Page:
Date: 
October 30, 2019
Location: 
Clarice Smith Performing Arts Center, University of Maryland, College Park, MD

Packed with striking scenes, frenzied emotion and choral songs of great power and beauty, The Bacchae is considered to be one of Euripides’s greatest surviving works. Dionysus, the god of wine, ritual madness, fertility and theater, returns in disguise to his birthplace in Greece. As revenge for a personal slight, Dionysus plans to spread his cult among the people of Thebes. His adversary King Pentheus, fearing the spreading disorder of the cult, imprisons Dionysus in order to suppress his influence. This misguided attempt to thwart the will of a god leads to catastrophe for Pentheus and his entire family.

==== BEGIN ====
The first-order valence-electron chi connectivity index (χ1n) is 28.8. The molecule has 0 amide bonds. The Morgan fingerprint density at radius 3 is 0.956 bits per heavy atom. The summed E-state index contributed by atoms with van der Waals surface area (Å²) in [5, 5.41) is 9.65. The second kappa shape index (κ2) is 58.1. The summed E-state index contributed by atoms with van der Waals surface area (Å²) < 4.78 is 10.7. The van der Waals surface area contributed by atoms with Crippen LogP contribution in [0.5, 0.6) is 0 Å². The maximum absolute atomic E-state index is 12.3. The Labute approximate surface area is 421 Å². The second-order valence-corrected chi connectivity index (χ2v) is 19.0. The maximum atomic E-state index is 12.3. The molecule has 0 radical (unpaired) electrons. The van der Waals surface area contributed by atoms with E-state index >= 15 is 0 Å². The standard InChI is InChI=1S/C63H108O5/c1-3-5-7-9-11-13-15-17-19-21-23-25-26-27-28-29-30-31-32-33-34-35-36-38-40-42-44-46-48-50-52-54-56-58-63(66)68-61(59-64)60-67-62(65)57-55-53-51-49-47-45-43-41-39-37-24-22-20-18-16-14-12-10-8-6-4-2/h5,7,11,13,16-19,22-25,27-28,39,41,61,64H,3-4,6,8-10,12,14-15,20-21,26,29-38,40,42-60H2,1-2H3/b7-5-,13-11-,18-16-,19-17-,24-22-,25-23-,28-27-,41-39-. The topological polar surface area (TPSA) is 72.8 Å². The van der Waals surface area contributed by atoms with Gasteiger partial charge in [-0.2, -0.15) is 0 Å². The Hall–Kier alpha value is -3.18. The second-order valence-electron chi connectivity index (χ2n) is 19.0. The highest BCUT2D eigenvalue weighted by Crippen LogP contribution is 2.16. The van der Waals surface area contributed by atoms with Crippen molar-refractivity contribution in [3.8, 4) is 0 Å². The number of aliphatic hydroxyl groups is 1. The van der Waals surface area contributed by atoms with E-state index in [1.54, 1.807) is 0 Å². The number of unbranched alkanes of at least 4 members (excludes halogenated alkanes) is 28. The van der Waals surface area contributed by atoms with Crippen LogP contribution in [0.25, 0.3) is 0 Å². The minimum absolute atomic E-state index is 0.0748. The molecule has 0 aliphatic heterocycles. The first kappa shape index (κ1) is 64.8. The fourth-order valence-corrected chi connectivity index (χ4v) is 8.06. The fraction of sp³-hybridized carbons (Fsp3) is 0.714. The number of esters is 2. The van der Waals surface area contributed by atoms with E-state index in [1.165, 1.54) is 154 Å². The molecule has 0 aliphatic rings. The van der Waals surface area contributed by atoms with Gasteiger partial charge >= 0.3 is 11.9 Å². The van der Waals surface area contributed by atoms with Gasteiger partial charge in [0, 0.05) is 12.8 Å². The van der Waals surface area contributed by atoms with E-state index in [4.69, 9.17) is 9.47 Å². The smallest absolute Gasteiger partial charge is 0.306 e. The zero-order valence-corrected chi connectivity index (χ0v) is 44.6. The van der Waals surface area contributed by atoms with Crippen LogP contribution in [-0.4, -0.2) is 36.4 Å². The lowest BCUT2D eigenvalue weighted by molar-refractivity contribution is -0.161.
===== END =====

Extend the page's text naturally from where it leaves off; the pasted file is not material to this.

The bacchants referred to Dionysus as “the god of letting go,” reminding us that if we do not respect the wildness that is part and parcel of being human, we may fall prey to the tyranny of excessive order or the frenzy of collective passion. Today the play resonates with our current social and political situation. We must learn to curb our hubris and our fear of the irrational, the unknown and the foreign.

This adaptation was commissioned by The J. Paul Getty Museum and first performed at the Getty Villa on September 5, 2018.

SITI Company’s flashy The Bacchae, directed by Anne Bogart at BAM Harvey, makes the play’s back-burnered anxieties about women and power feel very front-burnered and very now.”
-Alexis Soloski, The New York Times

For more information, visit https://theclarice.umd.edu.